Silence of the Turkeys

by | Jun 8, 2019 | Pediatrics

Earlier this week I slaughtered hand-print turkeys, by the dozens. With them went a host of foot-print angels, Rorschach-blot finger paintings, and would-be Jackson Pollocks created by three children over years of early childhood education. I have tempera on my hands and a lust for papier-mâché.

I’m not heartless, of course. The kids, now teenagers, took an active role in deciding what to save as we culled five full-sized plastic storage bins. We’re almost done moving from their sprawling childhood home to our new, “adult-size” home, if adult-size is to real estate what “fun-size” is to Snickers. This transition is necessary but painful. I teared up as I dumped out whole drawers of half-used fingernail polish, broken eyeliner pens, and backless earrings, the perfect set dressing for a post-apocalyptic saga if it takes place entirely in a Claire’s.

Plenty of grown up stuff went as well, from peeling cookware to file cabinets whose contents are now in the cloud to oriental rugs that were perfect back when I wanted guests to mistake my apartment for a Ralph Lauren store (“I love the shrimp cocktail, but can you point me to men’s rugby shirts?”). The tchotchkes I’m keeping include an iron alms bowl, one of the only objects a Buddhist monk should own. I’m not saying I’m taking things that far, but if I did it would be the perfect vessel to make a meal out of our many now-discarded macaroni necklaces.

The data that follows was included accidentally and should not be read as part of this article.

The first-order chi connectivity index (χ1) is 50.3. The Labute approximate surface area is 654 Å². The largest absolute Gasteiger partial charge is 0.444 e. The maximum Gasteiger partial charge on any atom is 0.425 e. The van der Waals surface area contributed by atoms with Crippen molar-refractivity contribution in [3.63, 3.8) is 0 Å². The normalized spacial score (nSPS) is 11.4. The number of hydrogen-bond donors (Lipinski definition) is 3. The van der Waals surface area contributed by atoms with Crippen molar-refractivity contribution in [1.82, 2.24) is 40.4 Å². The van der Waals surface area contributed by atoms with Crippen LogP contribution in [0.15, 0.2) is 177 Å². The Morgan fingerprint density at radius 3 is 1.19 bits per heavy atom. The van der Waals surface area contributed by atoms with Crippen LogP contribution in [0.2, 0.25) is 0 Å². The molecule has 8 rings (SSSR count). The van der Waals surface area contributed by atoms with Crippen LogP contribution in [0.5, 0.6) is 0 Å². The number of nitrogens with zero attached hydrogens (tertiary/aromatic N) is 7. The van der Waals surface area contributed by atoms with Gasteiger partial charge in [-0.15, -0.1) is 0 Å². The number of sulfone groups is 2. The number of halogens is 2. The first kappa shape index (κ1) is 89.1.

The evening of the arts and crafts massacre I went outside to pour the dregs of a bottle of windshield wiper fluid into my stepdaughter’s car, one fewer thing to move. As I pointed out various things under the hood in my best imitation of a real dad, we paused to appreciate a bat swooping in mad loops around the streetlight, dodging and darting so that we could barely keep up with our eyes. The new place will have streetlights, and bats, and daughters and sons. That, and my alms bowl, are all we really need. And maybe, in November, a turkey.

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